Posts Tagged ‘Walking Vehicle’

1973 – Wheel Walker – Ralph Mosher (American)

Mosher-GE-CAMS-future-walking-wheels-3-x640

1973 – Wheel Walker – Ralph Mosher

Wheels Used as Legs
It is understood that many ideas have been presented that involve a combination of wheel actions such as rotation and orbiting. The idea shown in Figure 49 is different in that an immobilized wheel experiencing slipping and bulldozing will transfer its action from wheel rotate to straight-line rearward motion. The translation motion is not an orbiting or circular action. This concept is a direct outgrowth of the thinking involved in developing the walking vehicle. Although the stepping device involves wheels, it is truly a stepping device. The translation motion and the stepover motion of the second wheel act as a bipedal motion of one leg stepping over the other. The chassis of the vehicle is promoted forward just as the human body is through the pelvic action. It can be thought of as being similar to pole vaulting, one over the other. The concept does not depend on terrain shear strength in the Lateral direction. All that is required to make this concept work, in terrain properties, is adequate load bearing capacity.

Mosher-GE-CAMS-future-walking-wheels-2-x640
Figure 50 shows a schematic diagram of a linkage concept that could provide this translation and stepping motion for this dual wheel system. In this diagram, a multiplicity of circles represent the proposed action of the two wheels. The first wheel is shown in the forward position. It is proposed that encountered frontal resistance or wheel slippage will cause the wheel to travel rearward and slightly down. At the same time, the stepping action occurs with the second wheel. The relative positions of the two wheels are indicated by single and double numerical connotations. As an example, position 7 of the first wheel corresponds to position 77 of the second wheel. This diagram indicates start of motion with the highest digit first, so that motion of the first wheel is shown to start at position 7 and the motion of the second wheel starts from position 77 (and at the same time as the first wheel starts). Home positions are shown as number 1 and 11. Of course, this two wheel system would require two sets of the four-bar linkage system shown. The two pair of four-bar linkages would be interconnected to operate as complementary pairs with the motion of one four bar linkage depending on the other. A differential transmission would provide transition from wheel rotary motion to stepping action. The idea of the slight slope of the straight line motion is to provide automatic preference of wheel rotary action  compared to the stepping motion.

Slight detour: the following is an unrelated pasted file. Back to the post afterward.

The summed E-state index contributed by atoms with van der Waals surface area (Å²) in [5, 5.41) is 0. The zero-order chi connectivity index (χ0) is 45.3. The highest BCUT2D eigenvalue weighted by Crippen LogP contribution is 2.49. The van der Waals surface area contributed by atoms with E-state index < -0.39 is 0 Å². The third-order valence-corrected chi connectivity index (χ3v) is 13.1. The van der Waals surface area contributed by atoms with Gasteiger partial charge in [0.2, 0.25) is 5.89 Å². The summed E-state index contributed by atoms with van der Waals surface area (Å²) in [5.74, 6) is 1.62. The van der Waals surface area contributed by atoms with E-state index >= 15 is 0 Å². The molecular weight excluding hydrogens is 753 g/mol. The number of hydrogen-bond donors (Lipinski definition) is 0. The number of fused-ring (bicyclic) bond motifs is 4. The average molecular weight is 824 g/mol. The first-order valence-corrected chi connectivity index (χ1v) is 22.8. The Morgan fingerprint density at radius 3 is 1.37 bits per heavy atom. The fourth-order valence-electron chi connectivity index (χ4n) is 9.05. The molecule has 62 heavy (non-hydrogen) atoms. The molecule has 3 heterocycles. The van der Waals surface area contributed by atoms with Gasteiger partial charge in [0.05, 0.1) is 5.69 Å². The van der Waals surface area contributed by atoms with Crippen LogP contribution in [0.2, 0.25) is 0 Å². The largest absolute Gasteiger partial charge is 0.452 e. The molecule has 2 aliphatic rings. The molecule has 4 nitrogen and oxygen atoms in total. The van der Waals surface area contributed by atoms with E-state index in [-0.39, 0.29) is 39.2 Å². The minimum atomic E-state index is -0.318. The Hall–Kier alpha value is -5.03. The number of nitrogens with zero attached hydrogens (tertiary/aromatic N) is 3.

There are two key principles involved. One is the principle of stepping action and the second is the use of force reaction on the wheel to provide selectivity of the wheel rotary motion for the translate and step motion. It is beyond the scope of this report to analyze and design the complete system such as suggested by this concept. However the concept is outlined and it is suggested that at least some more thought be given to this idea to determine feasibility and practicability.

From Technical Report 11768 Applying Force Feedback Servomechanism Technology To Mobility Problems, US Army Tank-Automotive Command, 1973, by Ralph S. Mosher, Robotics Inc.


See other early Walking Wheels and Walking Machines here.

See other GE CAMS here:

1956- GE Yes Man
1958-9- GE Handyman – Ralph Mosher
1962 – GE Pedipulator – Ralph Mosher
1969 – GE Walking Truck – Ralph Mosher